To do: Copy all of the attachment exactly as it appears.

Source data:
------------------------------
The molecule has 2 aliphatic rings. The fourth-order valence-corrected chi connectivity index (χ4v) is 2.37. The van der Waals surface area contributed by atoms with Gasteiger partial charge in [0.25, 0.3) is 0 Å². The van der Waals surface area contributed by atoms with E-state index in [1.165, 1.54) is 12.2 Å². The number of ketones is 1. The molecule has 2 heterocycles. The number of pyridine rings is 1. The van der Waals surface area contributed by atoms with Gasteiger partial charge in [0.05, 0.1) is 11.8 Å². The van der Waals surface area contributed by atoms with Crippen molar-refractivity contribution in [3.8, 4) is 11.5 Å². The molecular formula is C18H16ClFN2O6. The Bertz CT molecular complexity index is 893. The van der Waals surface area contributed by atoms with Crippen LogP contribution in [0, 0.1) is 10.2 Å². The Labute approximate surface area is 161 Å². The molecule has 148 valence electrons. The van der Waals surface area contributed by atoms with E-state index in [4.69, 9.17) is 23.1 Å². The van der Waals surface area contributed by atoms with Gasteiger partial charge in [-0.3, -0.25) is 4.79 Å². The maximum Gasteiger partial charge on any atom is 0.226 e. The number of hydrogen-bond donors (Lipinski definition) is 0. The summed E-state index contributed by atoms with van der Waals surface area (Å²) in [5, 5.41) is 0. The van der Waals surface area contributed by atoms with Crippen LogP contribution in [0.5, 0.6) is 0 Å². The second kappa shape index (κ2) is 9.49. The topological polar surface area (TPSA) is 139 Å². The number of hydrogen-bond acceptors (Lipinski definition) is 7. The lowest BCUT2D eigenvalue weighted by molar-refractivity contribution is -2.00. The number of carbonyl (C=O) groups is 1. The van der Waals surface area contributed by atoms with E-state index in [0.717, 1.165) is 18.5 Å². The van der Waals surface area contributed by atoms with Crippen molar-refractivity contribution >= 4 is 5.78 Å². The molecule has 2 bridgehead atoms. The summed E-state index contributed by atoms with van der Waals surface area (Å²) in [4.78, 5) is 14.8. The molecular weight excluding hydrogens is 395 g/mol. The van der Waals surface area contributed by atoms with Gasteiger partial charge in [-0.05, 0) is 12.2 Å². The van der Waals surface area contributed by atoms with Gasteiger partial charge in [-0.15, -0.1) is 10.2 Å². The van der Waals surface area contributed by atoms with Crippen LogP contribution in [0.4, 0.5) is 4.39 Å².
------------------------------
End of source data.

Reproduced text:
The molecule has 2 aliphatic rings. The fourth-order valence-corrected chi connectivity index (χ4v) is 2.37. The van der Waals surface area contributed by atoms with Gasteiger partial charge in [0.25, 0.3) is 0 Å². The van der Waals surface area contributed by atoms with E-state index in [1.165, 1.54) is 12.2 Å². The number of ketones is 1. The molecule has 2 heterocycles. The number of pyridine rings is 1. The van der Waals surface area contributed by atoms with Gasteiger partial charge in [0.05, 0.1) is 11.8 Å². The van der Waals surface area contributed by atoms with Crippen molar-refractivity contribution in [3.8, 4) is 11.5 Å². The molecular formula is C18H16ClFN2O6. The Bertz CT molecular complexity index is 893. The van der Waals surface area contributed by atoms with Crippen LogP contribution in [0, 0.1) is 10.2 Å². The Labute approximate surface area is 161 Å². The molecule has 148 valence electrons. The van der Waals surface area contributed by atoms with E-state index in [4.69, 9.17) is 23.1 Å². The van der Waals surface area contributed by atoms with Gasteiger partial charge in [-0.3, -0.25) is 4.79 Å². The maximum Gasteiger partial charge on any atom is 0.226 e. The number of hydrogen-bond donors (Lipinski definition) is 0. The summed E-state index contributed by atoms with van der Waals surface area (Å²) in [5, 5.41) is 0. The van der Waals surface area contributed by atoms with Crippen LogP contribution in [0.5, 0.6) is 0 Å². The second kappa shape index (κ2) is 9.49. The topological polar surface area (TPSA) is 139 Å². The number of hydrogen-bond acceptors (Lipinski definition) is 7. The lowest BCUT2D eigenvalue weighted by molar-refractivity contribution is -2.00. The number of carbonyl (C=O) groups is 1. The van der Waals surface area contributed by atoms with E-state index in [0.717, 1.165) is 18.5 Å². The van der Waals surface area contributed by atoms with Crippen molar-refractivity contribution >= 4 is 5.78 Å². The molecule has 2 bridgehead atoms. The summed E-state index contributed by atoms with van der Waals surface area (Å²) in [4.78, 5) is 14.8. The molecular weight excluding hydrogens is 395 g/mol. The van der Waals surface area contributed by atoms with Gasteiger partial charge in [-0.05, 0) is 12.2 Å². The van der Waals surface area contributed by atoms with Gasteiger partial charge in [-0.15, -0.1) is 10.2 Å². The van der Waals surface area contributed by atoms with Crippen LogP contribution in [0.4, 0.5) is 4.39 Å².